It doesn’t surprise me because on your blog, you’re so you. You appear comfortable in your own skin, you share generously, you are open to life. I have to believe that like attracts like in that instance–hence, no surprise that you’re happy. And that’s a beautiful thing:).

      3. That’s very sweet of you to say. I guess I believe to be happy, I need to be myself. 😊

  10. fritzdenis says:

    A college buddy tried to reconnect with me about a year ago. We had one conversation and an e-mail, and all the old alarms went off. We once had been great friends, but I still remember how much friendship with him could cost. I discussed the situation with my wife, and she confirmed my negative reaction. She had always found him odd. I’m glad that you can spot the traps. Stepping around the snares saves so much time and regret.

    1. candidkay says:

      If we could all just listen to our intuition and our gut without getting confused by any noise, I really think it would save us all a lot of heartache. I’m glad you listened to yourself. Not all the lessons are for us. And there are some classrooms I think we have the right to clean we’ve moved beyond.

  11. markbialczak says:

    It’s a wonderful thing when the relationship led you to knowing yourself this much better, Kay, and you stick to that knowledge!

    1. candidkay says:

      Right? I really think that’s what relationships are all about :-). But I sure would like to find the one that I can learn from longer-term again, Mark. It’s more fun when you’re learning with another person :-).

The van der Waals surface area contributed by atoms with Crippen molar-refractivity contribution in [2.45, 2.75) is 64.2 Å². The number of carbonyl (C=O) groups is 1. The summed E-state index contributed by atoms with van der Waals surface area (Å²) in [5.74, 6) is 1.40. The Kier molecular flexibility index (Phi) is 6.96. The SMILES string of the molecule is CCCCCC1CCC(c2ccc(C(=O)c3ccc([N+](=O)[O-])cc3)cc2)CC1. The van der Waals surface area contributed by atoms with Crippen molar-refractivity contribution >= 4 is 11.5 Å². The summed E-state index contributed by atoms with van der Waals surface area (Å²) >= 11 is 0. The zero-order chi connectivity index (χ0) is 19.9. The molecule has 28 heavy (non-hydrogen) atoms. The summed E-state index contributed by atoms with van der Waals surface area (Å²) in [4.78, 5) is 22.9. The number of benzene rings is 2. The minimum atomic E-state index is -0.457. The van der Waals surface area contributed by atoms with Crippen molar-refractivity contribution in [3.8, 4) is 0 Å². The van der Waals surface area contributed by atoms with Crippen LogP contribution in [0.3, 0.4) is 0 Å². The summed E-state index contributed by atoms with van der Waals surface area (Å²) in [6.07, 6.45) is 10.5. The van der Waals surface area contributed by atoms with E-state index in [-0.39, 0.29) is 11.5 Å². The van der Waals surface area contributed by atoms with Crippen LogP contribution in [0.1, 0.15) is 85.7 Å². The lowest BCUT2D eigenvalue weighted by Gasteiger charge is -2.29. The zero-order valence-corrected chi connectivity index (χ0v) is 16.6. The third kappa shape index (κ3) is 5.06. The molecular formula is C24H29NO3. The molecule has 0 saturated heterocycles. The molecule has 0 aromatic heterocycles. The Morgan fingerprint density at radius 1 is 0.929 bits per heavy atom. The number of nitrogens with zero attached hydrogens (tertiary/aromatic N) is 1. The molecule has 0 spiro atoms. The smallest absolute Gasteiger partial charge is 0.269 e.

1. markbialczak says:

        You are in the right frame of mind and spirit, Kay. Now we need the other half of that puzzle to come into your life!

  12. Karen Lang says:

    I said the other day, had I known what I know now, about relationships or what traits I admire, or think I need to be happy, I probably wouldn’t have gone on that first date with my husband ha! And may I add, I see how difficult dating Is these days with a 25yr old and 17yr old daughter. But I did want to add , that the challenges and differences we have had over the years (30 so far,)has been what has grown us both . Relationships and life is hard. We have to work with it, unravel it, change and flow with it. I think sometimes we forget that and hope it isn’t true, but my only advice is to keep healing you and the rest will open up in the right time 💕💚 love your honest and open writing Kay xx